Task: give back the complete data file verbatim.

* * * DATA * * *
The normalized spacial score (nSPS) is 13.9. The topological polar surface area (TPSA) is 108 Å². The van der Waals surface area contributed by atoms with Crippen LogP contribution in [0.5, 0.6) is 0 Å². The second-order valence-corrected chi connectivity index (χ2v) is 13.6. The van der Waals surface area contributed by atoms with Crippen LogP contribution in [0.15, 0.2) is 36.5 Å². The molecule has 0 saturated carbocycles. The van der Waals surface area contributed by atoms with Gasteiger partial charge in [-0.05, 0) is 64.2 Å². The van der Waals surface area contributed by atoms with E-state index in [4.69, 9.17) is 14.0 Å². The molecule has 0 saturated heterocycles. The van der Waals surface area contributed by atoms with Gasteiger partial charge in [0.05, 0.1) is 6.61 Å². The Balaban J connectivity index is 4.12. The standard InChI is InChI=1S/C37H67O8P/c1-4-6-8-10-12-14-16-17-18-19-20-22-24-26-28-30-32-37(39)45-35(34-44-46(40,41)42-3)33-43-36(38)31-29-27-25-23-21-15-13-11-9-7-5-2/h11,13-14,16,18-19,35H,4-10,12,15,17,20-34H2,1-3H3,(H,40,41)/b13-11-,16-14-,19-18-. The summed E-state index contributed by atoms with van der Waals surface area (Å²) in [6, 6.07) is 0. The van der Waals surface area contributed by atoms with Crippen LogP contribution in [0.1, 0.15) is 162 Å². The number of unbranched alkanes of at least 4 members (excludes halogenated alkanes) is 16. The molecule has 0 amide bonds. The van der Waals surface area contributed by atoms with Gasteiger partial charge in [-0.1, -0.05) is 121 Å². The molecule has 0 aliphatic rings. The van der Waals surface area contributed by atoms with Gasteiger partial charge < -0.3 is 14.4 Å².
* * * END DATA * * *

The normalized spacial score (nSPS) is 13.9. The topological polar surface area (TPSA) is 108 Å². The van der Waals surface area contributed by atoms with Crippen LogP contribution in [0.5, 0.6) is 0 Å². The second-order valence-corrected chi connectivity index (χ2v) is 13.6. The van der Waals surface area contributed by atoms with Crippen LogP contribution in [0.15, 0.2) is 36.5 Å². The molecule has 0 saturated carbocycles. The van der Waals surface area contributed by atoms with Gasteiger partial charge in [-0.05, 0) is 64.2 Å². The van der Waals surface area contributed by atoms with E-state index in [4.69, 9.17) is 14.0 Å². The molecule has 0 saturated heterocycles. The van der Waals surface area contributed by atoms with Gasteiger partial charge in [0.05, 0.1) is 6.61 Å². The Balaban J connectivity index is 4.12. The standard InChI is InChI=1S/C37H67O8P/c1-4-6-8-10-12-14-16-17-18-19-20-22-24-26-28-30-32-37(39)45-35(34-44-46(40,41)42-3)33-43-36(38)31-29-27-25-23-21-15-13-11-9-7-5-2/h11,13-14,16,18-19,35H,4-10,12,15,17,20-34H2,1-3H3,(H,40,41)/b13-11-,16-14-,19-18-. The summed E-state index contributed by atoms with van der Waals surface area (Å²) in [6, 6.07) is 0. The van der Waals surface area contributed by atoms with Crippen LogP contribution in [0.1, 0.15) is 162 Å². The number of unbranched alkanes of at least 4 members (excludes halogenated alkanes) is 16. The molecule has 0 amide bonds. The van der Waals surface area contributed by atoms with Gasteiger partial charge in [-0.1, -0.05) is 121 Å². The molecule has 0 aliphatic rings. The van der Waals surface area contributed by atoms with Gasteiger partial charge < -0.3 is 14.4 Å².